The Agri-science cluster program of AAFC under the Canadian Agricultural Partnerships represents certain improvements and remaining limitations if funding sustainable food systems is a priority. The good news is that the program requires scientists of different backgrounds and institutional affiliations to cluster and create a package of research projects that will meet the program requirements. This creates a more integrated and prioritized approach than in the past when sectoral collaboration was not so well embedded in the structure of the funding program, and competition between different scientists and institutions for funding resulted in duplication or reduced quality. The funding is also typically 3-5 years which allows for longer term trials or market development processes to unfold. And the program is now in it's third iteration which has permitted the possibility of even longer term continuity.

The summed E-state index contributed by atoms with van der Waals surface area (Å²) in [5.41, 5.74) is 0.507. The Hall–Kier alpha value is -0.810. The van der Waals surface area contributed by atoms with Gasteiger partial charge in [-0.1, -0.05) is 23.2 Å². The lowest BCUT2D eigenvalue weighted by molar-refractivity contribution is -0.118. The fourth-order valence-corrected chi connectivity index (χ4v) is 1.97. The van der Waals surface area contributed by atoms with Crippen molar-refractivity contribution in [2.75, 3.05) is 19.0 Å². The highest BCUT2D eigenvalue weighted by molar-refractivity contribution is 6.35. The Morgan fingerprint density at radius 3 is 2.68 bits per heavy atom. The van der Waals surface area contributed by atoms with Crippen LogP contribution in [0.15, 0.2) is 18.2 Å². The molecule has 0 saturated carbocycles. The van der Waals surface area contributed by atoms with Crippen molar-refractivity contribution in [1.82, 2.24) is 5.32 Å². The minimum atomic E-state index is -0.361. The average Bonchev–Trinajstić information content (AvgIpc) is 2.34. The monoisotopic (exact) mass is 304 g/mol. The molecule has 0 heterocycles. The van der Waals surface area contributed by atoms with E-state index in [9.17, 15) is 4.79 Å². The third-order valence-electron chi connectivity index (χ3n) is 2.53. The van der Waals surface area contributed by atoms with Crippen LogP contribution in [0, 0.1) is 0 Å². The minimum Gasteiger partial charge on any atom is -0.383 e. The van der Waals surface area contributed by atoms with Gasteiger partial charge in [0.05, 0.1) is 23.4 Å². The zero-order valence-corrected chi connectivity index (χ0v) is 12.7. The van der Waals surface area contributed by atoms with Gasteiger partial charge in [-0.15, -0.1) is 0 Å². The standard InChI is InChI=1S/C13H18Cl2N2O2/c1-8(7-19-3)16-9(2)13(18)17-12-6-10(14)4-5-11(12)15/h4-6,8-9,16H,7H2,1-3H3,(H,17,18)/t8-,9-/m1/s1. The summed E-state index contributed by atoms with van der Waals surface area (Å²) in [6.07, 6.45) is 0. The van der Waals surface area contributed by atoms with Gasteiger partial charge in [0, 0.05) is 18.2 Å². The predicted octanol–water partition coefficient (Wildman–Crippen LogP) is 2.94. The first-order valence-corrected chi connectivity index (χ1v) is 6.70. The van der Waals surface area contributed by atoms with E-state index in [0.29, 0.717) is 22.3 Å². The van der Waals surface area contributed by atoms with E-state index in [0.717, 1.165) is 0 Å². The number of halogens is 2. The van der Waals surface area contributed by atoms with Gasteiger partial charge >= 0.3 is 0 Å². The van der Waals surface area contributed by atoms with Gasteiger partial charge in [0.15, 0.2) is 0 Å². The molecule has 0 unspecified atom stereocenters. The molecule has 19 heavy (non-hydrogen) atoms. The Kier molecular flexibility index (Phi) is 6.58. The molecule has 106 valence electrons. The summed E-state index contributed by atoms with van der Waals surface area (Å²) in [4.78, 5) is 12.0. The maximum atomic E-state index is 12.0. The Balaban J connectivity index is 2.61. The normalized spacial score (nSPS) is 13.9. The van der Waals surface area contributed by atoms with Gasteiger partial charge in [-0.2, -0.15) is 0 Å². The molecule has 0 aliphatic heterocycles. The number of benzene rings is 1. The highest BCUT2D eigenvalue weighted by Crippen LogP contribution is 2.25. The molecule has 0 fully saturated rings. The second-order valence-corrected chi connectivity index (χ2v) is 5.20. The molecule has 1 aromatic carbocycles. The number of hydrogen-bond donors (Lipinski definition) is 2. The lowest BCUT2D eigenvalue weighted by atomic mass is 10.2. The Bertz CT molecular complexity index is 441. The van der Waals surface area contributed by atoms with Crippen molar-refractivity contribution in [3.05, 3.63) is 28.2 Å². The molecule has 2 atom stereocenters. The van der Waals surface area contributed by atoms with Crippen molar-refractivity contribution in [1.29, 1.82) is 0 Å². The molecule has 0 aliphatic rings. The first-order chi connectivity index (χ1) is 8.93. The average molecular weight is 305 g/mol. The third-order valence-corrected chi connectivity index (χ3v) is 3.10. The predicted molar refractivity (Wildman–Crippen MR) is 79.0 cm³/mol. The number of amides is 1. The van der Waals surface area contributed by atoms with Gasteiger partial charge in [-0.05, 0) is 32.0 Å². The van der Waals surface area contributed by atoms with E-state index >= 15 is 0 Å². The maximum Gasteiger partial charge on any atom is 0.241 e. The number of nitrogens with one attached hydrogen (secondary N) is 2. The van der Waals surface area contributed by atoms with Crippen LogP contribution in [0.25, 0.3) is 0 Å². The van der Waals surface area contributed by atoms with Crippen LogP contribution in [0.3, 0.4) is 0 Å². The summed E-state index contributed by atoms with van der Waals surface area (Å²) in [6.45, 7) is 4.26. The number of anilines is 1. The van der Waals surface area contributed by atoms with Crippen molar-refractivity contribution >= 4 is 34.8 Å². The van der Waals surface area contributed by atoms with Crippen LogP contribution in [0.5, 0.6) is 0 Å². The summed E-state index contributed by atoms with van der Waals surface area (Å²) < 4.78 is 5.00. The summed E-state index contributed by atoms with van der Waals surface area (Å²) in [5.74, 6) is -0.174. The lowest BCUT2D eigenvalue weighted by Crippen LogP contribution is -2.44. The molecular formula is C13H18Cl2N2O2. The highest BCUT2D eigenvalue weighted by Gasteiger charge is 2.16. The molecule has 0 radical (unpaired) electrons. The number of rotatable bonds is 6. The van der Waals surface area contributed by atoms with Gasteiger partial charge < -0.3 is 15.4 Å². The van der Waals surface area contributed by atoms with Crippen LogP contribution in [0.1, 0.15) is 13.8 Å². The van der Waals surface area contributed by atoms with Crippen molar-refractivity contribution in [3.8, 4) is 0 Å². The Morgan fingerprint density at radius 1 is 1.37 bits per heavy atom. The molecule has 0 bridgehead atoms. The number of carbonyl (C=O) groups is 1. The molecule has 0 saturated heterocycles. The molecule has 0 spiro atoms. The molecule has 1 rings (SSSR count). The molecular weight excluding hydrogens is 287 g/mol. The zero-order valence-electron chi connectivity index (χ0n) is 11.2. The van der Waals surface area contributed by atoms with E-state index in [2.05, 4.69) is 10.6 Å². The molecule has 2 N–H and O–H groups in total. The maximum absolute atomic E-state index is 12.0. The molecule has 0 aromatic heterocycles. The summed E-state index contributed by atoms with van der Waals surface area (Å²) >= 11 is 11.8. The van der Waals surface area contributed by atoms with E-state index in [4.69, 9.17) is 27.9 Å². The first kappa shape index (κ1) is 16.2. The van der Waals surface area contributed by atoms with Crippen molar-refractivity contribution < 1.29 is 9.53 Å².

However, sustainability is only one of a long list of possible priorities (and the priorities seem somewhat out of sync with the project assessment process which has more sustainability considerations) and it is not defined by AAFC in a way that is consistent with the literature on what true sustainable agriculture is (i.e., rooted in agroecological theory) and how to advance it. Equally significant, the process does not require researchers to fully consider the equity impacts on different groups within their sector, a key limitation given how many research projects have historically reinforced status quo power relations (see MacRae, 1991). Other than the Organic Science Cluster, which is inherently about sustainability, the other clusters have it is one among many priorities and they typically define sustainability in limited ways. The commodity sector orientation of the program (again organic being an exception and the beef / forage cluster an encouraging sign) means that linkages across farming systems are not always strong. For example, the Canola cluster does have many Integrated Pest Management projects, but they only receive 4% of the funding and appear to focus on individual problems rather than pursuing integrated systemic solutions. None of the projects in the cluster appear to have a strong emphasis on crop rotation design, one of the fundamental challenges facing canola production and affecting many of the foci in the cluster. Crop rotation requires collaboration with researchers working on many topics beyond canola.